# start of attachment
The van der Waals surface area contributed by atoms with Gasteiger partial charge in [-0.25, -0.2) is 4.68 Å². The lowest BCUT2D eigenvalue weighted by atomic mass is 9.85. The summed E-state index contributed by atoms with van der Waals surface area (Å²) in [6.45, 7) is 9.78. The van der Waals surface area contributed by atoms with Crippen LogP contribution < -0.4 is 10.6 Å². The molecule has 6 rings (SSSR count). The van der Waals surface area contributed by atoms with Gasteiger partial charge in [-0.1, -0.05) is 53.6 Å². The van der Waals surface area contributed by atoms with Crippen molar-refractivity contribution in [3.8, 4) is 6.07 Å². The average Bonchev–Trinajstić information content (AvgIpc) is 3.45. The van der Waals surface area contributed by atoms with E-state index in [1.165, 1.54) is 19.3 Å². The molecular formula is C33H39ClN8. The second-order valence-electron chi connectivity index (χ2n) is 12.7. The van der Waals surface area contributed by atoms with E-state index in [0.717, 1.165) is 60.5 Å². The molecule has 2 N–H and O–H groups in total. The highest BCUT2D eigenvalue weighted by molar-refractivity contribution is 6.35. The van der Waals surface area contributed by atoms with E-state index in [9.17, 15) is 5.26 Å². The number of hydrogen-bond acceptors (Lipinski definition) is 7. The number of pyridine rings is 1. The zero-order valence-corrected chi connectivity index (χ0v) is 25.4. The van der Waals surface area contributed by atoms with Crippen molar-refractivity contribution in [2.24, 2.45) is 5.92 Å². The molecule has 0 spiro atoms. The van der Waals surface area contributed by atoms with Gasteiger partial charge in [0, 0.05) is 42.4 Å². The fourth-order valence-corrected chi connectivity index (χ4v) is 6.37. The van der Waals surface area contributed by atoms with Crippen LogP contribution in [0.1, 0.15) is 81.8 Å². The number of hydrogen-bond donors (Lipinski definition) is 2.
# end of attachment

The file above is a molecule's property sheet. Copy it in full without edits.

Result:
The van der Waals surface area contributed by atoms with Gasteiger partial charge in [-0.25, -0.2) is 4.68 Å². The lowest BCUT2D eigenvalue weighted by atomic mass is 9.85. The summed E-state index contributed by atoms with van der Waals surface area (Å²) in [6.45, 7) is 9.78. The van der Waals surface area contributed by atoms with Crippen LogP contribution < -0.4 is 10.6 Å². The molecule has 6 rings (SSSR count). The van der Waals surface area contributed by atoms with Gasteiger partial charge in [-0.1, -0.05) is 53.6 Å². The van der Waals surface area contributed by atoms with Crippen molar-refractivity contribution in [3.8, 4) is 6.07 Å². The average Bonchev–Trinajstić information content (AvgIpc) is 3.45. The van der Waals surface area contributed by atoms with E-state index in [1.165, 1.54) is 19.3 Å². The molecular formula is C33H39ClN8. The second-order valence-electron chi connectivity index (χ2n) is 12.7. The van der Waals surface area contributed by atoms with E-state index in [0.717, 1.165) is 60.5 Å². The molecule has 2 N–H and O–H groups in total. The highest BCUT2D eigenvalue weighted by molar-refractivity contribution is 6.35. The van der Waals surface area contributed by atoms with E-state index in [9.17, 15) is 5.26 Å². The number of hydrogen-bond acceptors (Lipinski definition) is 7. The number of pyridine rings is 1. The zero-order valence-corrected chi connectivity index (χ0v) is 25.4. The van der Waals surface area contributed by atoms with Crippen molar-refractivity contribution in [2.24, 2.45) is 5.92 Å². The molecule has 0 spiro atoms. The van der Waals surface area contributed by atoms with Gasteiger partial charge in [0, 0.05) is 42.4 Å². The fourth-order valence-corrected chi connectivity index (χ4v) is 6.37. The van der Waals surface area contributed by atoms with Crippen LogP contribution in [0.1, 0.15) is 81.8 Å². The number of hydrogen-bond donors (Lipinski definition) is 2.